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In part 1 of this post, I described the problem of database deduplication. We need to compare every record in the database to every other record, and for databases of substantial size, there are simply too many records to address directly. We use blocking techniques to reduce the number of pairs to consider, the candidate set of pairs. In part 2 , I showed how to set up the data so that we can search for rules defining the optimum candidate set. In part 3, I showed how to do the search, and in part 4, I showed how to generate pairs for the candidate set efficiently from the rules.
Here in part 5, I'll talk about the implications of this work, and give some pointers on things to watch out for.
When we're putting together a blocking scheme, the overriding requirement is always to be sure that we're including all (or very nearly all) the pairs that have any chance at all of being matches. Therefore it's very important to think about the fields that get used in the rules: do the rules have a mix of fields? Are the rules general enough to cover obvious cases?
The most important consideration in this step is to pay attention to the pairs that don't get covered. That is, remember the last 384 pairs that the optimized disjunction of conjunctions couldn't cover: They're interesting! Why don't they get covered? They are likely to be somehow different from the pairs that do get covered. It's dangerous to think that the existing training pairs are perfectly representative of all the positive matches in the full data.
It's a great idea to search for more pairs that are like the ones that are not covered, and refer those pairs for additional human labeling. We have found repeatedly that reviewing pairs by hand is essential for developing a good model.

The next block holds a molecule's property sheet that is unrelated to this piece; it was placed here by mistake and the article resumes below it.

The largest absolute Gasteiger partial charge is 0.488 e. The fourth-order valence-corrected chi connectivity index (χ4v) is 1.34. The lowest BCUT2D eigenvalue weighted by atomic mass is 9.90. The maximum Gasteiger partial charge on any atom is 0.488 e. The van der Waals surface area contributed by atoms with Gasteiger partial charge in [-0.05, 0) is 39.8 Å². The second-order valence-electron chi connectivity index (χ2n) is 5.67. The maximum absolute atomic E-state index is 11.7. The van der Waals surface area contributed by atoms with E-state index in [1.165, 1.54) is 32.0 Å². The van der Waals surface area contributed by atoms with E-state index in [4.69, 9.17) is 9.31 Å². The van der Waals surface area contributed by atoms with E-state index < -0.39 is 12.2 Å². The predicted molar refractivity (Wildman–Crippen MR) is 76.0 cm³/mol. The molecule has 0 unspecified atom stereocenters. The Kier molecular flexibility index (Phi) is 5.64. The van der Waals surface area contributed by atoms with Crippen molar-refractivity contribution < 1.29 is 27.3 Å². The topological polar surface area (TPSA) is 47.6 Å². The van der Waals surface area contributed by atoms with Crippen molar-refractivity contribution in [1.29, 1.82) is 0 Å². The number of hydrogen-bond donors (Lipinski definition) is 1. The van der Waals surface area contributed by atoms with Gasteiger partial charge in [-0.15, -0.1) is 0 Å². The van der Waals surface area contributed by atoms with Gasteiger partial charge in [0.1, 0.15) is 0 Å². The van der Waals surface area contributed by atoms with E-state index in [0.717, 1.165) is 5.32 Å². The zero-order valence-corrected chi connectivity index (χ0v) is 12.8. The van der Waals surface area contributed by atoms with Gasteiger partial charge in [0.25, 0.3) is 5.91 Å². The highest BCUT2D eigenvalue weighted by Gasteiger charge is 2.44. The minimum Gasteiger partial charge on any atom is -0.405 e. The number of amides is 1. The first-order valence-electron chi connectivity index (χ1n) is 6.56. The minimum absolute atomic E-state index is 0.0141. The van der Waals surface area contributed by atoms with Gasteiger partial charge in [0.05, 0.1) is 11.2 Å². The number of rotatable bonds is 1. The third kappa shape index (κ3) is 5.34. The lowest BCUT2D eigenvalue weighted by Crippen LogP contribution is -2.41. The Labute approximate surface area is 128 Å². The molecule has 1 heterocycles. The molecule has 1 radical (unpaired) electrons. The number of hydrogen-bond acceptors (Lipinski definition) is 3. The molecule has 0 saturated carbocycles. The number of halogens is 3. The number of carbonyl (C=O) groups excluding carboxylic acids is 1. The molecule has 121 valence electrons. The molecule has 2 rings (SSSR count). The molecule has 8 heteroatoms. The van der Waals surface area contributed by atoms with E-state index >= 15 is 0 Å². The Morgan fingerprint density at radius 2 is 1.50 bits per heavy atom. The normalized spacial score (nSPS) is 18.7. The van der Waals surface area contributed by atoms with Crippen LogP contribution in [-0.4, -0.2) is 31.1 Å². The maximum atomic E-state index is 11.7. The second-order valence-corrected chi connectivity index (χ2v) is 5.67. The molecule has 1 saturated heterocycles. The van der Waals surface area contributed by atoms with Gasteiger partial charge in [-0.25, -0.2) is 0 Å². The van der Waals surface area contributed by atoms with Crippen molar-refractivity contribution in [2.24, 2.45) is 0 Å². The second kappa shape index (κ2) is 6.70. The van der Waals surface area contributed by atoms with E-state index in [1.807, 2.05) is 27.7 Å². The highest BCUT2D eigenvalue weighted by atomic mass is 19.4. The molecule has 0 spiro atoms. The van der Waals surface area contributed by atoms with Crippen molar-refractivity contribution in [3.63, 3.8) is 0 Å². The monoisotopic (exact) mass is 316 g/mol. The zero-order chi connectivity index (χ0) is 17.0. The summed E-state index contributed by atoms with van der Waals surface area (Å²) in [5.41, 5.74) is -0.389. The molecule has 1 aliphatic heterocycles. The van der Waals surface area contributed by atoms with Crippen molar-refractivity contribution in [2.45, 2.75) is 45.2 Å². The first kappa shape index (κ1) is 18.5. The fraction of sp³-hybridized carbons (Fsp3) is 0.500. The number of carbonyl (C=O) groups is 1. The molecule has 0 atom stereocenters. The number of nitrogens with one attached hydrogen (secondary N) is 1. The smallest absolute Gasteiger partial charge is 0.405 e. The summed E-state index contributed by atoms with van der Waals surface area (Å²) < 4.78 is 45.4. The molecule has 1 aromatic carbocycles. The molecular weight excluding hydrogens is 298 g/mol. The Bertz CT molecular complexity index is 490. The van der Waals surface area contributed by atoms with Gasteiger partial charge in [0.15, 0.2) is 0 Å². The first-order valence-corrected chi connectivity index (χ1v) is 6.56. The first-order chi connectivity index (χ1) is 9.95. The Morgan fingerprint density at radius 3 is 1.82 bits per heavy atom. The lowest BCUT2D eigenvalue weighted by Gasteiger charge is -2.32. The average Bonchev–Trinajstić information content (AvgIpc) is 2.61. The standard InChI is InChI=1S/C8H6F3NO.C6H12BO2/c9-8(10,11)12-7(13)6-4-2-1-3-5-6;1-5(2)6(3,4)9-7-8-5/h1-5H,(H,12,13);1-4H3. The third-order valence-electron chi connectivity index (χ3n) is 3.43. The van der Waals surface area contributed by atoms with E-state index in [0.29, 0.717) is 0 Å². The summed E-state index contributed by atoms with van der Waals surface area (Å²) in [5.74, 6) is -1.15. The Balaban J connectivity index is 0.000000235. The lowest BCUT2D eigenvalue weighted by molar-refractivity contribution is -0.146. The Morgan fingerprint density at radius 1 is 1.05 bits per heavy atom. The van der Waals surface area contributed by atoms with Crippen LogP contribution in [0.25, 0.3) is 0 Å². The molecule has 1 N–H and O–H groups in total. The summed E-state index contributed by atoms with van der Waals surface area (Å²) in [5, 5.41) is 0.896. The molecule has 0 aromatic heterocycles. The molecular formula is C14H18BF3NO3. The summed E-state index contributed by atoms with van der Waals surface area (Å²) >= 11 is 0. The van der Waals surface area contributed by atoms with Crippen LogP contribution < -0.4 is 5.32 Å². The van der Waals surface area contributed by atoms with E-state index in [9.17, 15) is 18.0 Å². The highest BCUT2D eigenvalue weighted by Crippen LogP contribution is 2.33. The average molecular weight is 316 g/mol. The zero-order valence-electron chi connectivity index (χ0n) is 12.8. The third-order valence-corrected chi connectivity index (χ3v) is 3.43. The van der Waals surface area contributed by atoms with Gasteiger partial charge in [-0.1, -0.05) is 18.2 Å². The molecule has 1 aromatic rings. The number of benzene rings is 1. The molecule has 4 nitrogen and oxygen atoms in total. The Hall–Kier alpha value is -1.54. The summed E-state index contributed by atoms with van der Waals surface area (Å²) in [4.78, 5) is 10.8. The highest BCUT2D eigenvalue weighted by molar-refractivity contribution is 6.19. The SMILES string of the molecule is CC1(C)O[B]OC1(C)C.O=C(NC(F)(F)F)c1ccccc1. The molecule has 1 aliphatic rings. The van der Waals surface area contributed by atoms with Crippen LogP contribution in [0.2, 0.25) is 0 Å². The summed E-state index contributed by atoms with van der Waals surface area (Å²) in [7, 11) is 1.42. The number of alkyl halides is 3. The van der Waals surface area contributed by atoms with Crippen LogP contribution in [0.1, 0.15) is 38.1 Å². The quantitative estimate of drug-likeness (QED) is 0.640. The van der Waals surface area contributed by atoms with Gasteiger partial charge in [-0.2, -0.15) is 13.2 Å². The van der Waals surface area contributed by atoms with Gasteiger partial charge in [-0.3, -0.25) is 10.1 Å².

One completely different approach for finding an optimal blocking scheme uses genetic programming (GP) to evolve an optimal scheme. Evangenlista et al. (2010) present an implementation of GP to the blocking problem, and they report substantially better results than would be found by either the Bilenko et al. (2006) or Michelson and Knoblock (2006) methods.
It seems to me that it would be relatively easy to implement evolutionary blocking using the python package
DEAP by Fortin, et al. (2012). In DEAP's language, the single-field blocking rules are primitives, while the
and ($\wedge$) and
or ($\vee$) connectors are operators.
There are two major advantages that occur to me for evolutionary blocking relative to the implementation given in the previous parts. First, this approach would not need to pre-generate the multi-field conjunctions that I spent part 2 defining. Instead it would begin with random conjunctions and evolve better schemes directly.
Second, the evolutionary approach could generate conjunctions of arbitrary complexity. The direct approach is limited to 3-field conjunctions because there are too many conjunctions of more fields to consider. The number of possible multi-field conjunctions is very large, and generating 3-field conjunctions proved to be the largest possible. Given the 35 fields considered here, there are 595 2-field conjunctions, 6545 3-field conjunctions, and 52360 4-field conjunctions. The direct approach used here cannot consider conjunctions with more than 3 fields because it would take too long to test them all.
Note that all the conjunctions found in part 3 were three-field conjunctions. I suspect that some four-field conjunctions, or even bigger ones, would be helpful, but it's computationally impractical to try them all. GP might be able to find them, and so this strikes me as a promising direction for future research.
All this work for only one step, blocking. However, by reducing the number of pairs that get considered, blocking makes the subsequent steps -- compare, classify, cluster, and post-processing -- a whole lot easier.
I haven't discussed the training loop (TS-import, TS-integrate, TS-compare, TS-train, and TS-draw) at all. I haven't talked about how we train a model, classify pairs, or cluster the pairs into matched groups. These are the more substantively challenging parts of database deduplication. More to come!